Patience: Photographing birds in flight requires patience and persistence. Birds can be unpredictable and it may take some time to get the shot you’re looking for. You may need to wait for the bird to fly into the right position, or try shooting from different angles to get the best shot.
It’s also important to be aware of your surroundings when shooting birds in flight. Make sure you’re not disturbing the birds or their habitat, and always follow any rules or regulations in the area you’re shooting.
Despite your best efforts, there are a few things that can go wrong when photographing birds in flight. Here are some common issues and how to avoid them:
Blurry Images: If your images are coming out blurry, it could be due to a slow shutter speed or incorrect focus settings. Make sure you’re using a fast enough shutter speed to freeze the bird’s motion and use continuous autofocus to keep the bird in focus.
Overexposed or Underexposed Images: If your images are coming out overexposed or underexposed, it could be due to incorrect exposure settings. Use spot metering to ensure that the bird is properly exposed, and adjust the exposure compensation as needed.
Missed Shots: Birds can move quickly and it’s easy to miss the perfect shot. Use continuous shooting mode to capture multiple frames per second and increase your chances of getting a good shot. Also, be patient and keep shooting, as you never know when the perfect moment will happen.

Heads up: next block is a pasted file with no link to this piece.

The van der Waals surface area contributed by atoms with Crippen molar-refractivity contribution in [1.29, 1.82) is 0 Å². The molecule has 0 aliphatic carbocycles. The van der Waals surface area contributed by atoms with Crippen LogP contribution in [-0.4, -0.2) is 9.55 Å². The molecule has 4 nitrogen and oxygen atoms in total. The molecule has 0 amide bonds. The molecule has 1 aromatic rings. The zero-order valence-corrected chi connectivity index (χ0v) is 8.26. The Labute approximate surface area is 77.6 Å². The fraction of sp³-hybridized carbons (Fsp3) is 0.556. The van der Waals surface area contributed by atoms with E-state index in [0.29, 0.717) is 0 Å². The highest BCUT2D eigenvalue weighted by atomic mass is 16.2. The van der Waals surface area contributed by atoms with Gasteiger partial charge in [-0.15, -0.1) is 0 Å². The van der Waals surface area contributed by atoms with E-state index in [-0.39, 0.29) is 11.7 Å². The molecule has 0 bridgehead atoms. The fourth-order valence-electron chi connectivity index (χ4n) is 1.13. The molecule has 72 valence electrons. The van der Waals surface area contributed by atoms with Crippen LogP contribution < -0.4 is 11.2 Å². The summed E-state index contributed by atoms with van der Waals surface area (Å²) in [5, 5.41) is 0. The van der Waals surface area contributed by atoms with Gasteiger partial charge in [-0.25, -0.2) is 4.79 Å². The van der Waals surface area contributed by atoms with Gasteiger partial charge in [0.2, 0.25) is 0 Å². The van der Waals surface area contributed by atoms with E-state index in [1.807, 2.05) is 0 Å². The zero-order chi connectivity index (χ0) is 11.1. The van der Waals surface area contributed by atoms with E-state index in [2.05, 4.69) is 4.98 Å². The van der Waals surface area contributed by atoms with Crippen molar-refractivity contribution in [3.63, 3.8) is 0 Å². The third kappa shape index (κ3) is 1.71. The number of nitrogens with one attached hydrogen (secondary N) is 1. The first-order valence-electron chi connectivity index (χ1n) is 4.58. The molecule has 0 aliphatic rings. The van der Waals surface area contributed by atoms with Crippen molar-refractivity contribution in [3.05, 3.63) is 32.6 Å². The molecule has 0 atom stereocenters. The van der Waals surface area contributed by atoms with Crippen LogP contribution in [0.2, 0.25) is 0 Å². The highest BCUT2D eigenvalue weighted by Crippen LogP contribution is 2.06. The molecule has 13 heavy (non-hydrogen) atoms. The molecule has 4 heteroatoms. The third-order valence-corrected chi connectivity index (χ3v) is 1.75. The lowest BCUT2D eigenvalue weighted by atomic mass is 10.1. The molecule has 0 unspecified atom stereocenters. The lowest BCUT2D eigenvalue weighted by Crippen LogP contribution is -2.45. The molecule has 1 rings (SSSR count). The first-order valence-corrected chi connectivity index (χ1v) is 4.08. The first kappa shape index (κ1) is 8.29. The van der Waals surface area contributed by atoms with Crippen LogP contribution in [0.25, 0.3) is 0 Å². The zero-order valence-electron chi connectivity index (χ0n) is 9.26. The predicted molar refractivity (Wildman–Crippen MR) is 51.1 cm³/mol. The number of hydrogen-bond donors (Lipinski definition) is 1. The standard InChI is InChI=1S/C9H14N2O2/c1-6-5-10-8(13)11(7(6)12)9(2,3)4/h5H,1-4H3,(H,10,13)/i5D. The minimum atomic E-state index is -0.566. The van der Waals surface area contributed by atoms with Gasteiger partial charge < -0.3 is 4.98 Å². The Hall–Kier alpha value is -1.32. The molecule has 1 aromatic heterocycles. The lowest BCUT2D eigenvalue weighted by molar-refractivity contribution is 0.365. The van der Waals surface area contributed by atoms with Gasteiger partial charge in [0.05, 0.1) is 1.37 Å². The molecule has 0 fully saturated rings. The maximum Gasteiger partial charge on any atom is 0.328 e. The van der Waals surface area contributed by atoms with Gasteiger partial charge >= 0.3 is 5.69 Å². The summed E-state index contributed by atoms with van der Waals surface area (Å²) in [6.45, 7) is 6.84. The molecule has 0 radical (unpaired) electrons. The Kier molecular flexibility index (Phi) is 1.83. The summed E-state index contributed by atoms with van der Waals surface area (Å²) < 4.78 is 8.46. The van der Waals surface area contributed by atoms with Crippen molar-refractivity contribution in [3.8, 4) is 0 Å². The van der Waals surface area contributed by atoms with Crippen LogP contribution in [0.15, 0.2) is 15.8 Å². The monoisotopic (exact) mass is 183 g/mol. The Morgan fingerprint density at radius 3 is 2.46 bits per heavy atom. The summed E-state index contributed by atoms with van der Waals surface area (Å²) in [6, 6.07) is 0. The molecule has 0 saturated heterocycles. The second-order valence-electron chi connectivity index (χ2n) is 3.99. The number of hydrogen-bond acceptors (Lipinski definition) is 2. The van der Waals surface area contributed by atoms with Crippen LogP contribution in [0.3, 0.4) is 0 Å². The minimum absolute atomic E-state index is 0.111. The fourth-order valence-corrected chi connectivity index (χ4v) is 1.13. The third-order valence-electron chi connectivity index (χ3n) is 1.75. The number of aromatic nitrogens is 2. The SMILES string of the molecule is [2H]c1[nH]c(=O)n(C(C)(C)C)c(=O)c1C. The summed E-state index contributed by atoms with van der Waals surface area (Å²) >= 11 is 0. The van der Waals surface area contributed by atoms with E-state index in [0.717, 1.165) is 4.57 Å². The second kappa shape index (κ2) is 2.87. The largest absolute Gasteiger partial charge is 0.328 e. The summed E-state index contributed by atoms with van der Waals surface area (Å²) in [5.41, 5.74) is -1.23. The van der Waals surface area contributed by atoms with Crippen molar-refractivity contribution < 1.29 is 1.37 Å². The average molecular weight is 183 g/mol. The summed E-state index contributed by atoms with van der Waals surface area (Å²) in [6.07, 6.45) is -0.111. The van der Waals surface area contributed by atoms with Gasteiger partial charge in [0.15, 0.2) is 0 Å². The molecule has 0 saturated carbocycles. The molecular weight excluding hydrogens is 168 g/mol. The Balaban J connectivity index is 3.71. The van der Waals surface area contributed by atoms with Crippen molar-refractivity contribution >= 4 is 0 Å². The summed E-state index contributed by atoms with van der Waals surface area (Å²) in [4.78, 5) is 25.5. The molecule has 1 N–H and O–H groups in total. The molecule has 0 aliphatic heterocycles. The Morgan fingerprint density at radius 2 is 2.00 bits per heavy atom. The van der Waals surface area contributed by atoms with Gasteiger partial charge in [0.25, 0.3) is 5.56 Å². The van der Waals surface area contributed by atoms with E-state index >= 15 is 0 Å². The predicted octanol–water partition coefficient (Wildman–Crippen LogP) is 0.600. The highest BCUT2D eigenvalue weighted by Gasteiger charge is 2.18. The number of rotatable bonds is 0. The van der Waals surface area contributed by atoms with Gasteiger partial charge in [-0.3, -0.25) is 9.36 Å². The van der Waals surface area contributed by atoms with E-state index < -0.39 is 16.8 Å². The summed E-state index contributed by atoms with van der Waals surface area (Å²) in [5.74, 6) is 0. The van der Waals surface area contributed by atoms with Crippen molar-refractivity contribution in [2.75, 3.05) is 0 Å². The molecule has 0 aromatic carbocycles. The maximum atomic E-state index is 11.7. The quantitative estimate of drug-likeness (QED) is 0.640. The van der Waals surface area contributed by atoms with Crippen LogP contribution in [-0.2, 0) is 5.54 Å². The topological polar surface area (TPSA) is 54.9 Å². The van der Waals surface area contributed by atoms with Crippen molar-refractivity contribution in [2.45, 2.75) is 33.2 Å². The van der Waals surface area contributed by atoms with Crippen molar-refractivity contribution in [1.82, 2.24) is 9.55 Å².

Disturbing Wildlife: It’s important to be respectful of the wildlife and their habitat when photographing birds in flight. Make sure you’re not disturbing the birds or their habitat, and always follow any rules or regulations in the area you’re shooting.
As a beginner photographer, it’s important to start with birds that are easier to photograph. Here are some of the best types of birds to photograph when starting out:
Seagulls: Seagulls are a great bird to start with as they are often found in large numbers in coastal areas. They are also relatively slow-moving and predictable, making them easier to capture in flight.
Pigeons: Pigeons are another bird that can be found in large numbers in urban areas. They are also relatively tame and will often let you get quite close to them, making them a great subject for close-up shots.
Ducks and Geese: Ducks and geese are often found in parks and ponds, and they are relatively easy to approach. They can be a bit more challenging to capture in flight, but they are slow-moving and often fly in predictable patterns, making them a good subject for beginners.
Robins and Sparrows: These smaller birds are often found in gardens and parks, and they can be easier to photograph than larger birds. They move quickly and erratically, but with a bit of patience, you can capture some great shots.
Raptors: While raptors like eagles and hawks can be more challenging to photograph, they are also some of the most impressive birds in flight. If you have access to a location where these birds are known to fly, they can be a great subject to practice your skills.
The best types of birds to photograph will depend on your location and personal preferences. Look for birds that are common in your area, and don’t be afraid to experiment with different types of birds and shooting techniques.
Photographing birds in flight is a challenging but rewarding pursuit for any photographer. With the right camera settings, composition, and patience, you can capture stunning images of birds in motion.
Remember to be respectful of the wildlife and their habitat, and always follow any rules or regulations in the area you’re shooting.